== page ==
• Each field element provides attributes for both a field name and a label. While these values are related, you want to keep the value of each name attribute unique from the other name attribute values so the receiving application can properly parse and process them. You must also provide an informative label value to the user as a cue to what kind of data should go into a particular field.
  • You can readily expand this approach to include default values for each field, a regex expression for validation, or a link for more information about a particular field.
  • The options field is used as a delimited list for the choice field.

With a basic familiarity with the data model, now look at the code responsible for turning this XML data into a useful application.

Representing the data

Parsing the data is a rather mechanical exercise shown later in this tutorial. Before examining the parsing process, the application needs some place to store and manage the metadata in memory. For this purpose, you have two Java classes, one for the form and one to represent the form field. Start by looking at XmlGuiForm.java in Listing 2.

Listing 2. XmlGuiForm.java
package com.msi.ibm;
import java.util.Vector;
import java.util.ListIterator;
import java.net.URLEncoder;

public class XmlGuiForm {

   private String formNumber;
   private String formName;
   private String submitTo;
   public Vector<XmlGuiFormField> fields;


   public XmlGuiForm()
   {
      this.fields = new Vector<XmlGuiFormField>();
      formNumber = "";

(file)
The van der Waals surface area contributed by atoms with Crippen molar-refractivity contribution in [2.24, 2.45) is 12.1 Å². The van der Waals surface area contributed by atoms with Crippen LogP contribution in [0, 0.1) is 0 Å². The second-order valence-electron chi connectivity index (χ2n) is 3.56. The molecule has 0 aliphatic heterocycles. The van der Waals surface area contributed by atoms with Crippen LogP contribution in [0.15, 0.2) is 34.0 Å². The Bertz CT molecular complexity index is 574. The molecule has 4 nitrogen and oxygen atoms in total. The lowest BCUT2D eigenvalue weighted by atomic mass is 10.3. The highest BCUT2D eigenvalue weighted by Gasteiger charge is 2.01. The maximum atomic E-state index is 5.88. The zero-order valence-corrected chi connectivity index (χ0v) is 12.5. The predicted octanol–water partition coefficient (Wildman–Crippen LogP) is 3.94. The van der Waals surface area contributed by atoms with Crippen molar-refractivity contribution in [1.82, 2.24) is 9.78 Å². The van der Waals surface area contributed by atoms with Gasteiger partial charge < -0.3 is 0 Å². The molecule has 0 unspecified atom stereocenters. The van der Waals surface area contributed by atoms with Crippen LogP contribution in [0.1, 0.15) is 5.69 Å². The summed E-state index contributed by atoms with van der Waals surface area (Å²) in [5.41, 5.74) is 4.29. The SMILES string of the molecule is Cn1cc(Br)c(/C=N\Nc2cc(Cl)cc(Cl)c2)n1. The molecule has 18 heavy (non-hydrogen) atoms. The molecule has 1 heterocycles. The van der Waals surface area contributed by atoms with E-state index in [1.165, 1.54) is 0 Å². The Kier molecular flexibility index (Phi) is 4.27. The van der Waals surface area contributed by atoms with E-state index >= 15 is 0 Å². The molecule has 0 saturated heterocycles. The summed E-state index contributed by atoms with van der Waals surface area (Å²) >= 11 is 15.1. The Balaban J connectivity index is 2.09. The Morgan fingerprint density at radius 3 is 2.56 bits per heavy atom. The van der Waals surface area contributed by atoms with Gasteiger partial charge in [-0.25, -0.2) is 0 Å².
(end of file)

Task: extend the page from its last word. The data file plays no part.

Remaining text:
formName = "";
      submitTo = "loopback"; // do nothing but display the results
   }
   // getters & setters
   public String getFormNumber() {
      return formNumber;
   }

   public void setFormNumber(String formNumber) {
      this.formNumber = formNumber;
   }


   public String getFormName() {
      return formName;
   }
   public void setFormName(String formName) {
      this.formName = formName;
   }

   public String getSubmitTo() {
      return submitTo;
   }

   public void setSubmitTo(String submitTo) {
      this.submitTo = submitTo;
   }

   public Vector<XmlGuiFormField> getFields() {
      return fields;
   }

   public void setFields(Vector<XmlGuiFormField> fields) {
      this.fields = fields;
   }

   public String toString()
   {
      StringBuilder sb = new StringBuilder();
      sb.append("XmlGuiForm:\n");
      sb.append("Form Number: " + this.formNumber + "\n");
      sb.append("Form Name: " + this.formName + "\n");
      sb.append("Submit To: " + this.submitTo + "\n");
      if (this.fields == null) return sb.toString();
      ListIterator<XmlGuiFormField> li = this.fields.listIterator();
      while (li.hasNext()) {
         sb.append(li.next().toString());
      }
   
      return sb.toString();
   }

   public String getFormattedResults()
   {
      StringBuilder sb = new StringBuilder();
      sb.append("Results:\n");
      if (this.fields == null) return sb.toString();
      ListIterator<XmlGuiFormField> li = this.fields.listIterator();
      while (li.hasNext()) {
         sb.append(li.next().getFormattedResult() + "\n");
      }

      return sb.toString();
   }

   public String getFormEncodedData()
   {
      try {
      int i = 0;
      StringBuilder sb = new StringBuilder();
      sb.append("Results:\n");
      if (this.fields == null) return sb.toString();
      ListIterator<XmlGuiFormField> li = this.fields.listIterator();
      while (li.hasNext()) {
         if (i != 0) sb.append("&");
         XmlGuiFormField thisField = li.next();
         sb.append(thisField.name + "=");
         String encstring = new String();
         URLEncoder.encode((String) thisField.getData(),encstring);
         sb.append(encstring);
      }

      return sb.toString();
      }
      catch (Exception e) {
         return "ErrorEncoding";
      }
   }
}

Here are some important items to note about the XmlGuiForm class.

  1. There are four member variables:
    • formNumber: This is the unique identifier for the server side form distribution mechanism.
    • formName: This becomes the title of the form, providing context and confirmation for the user.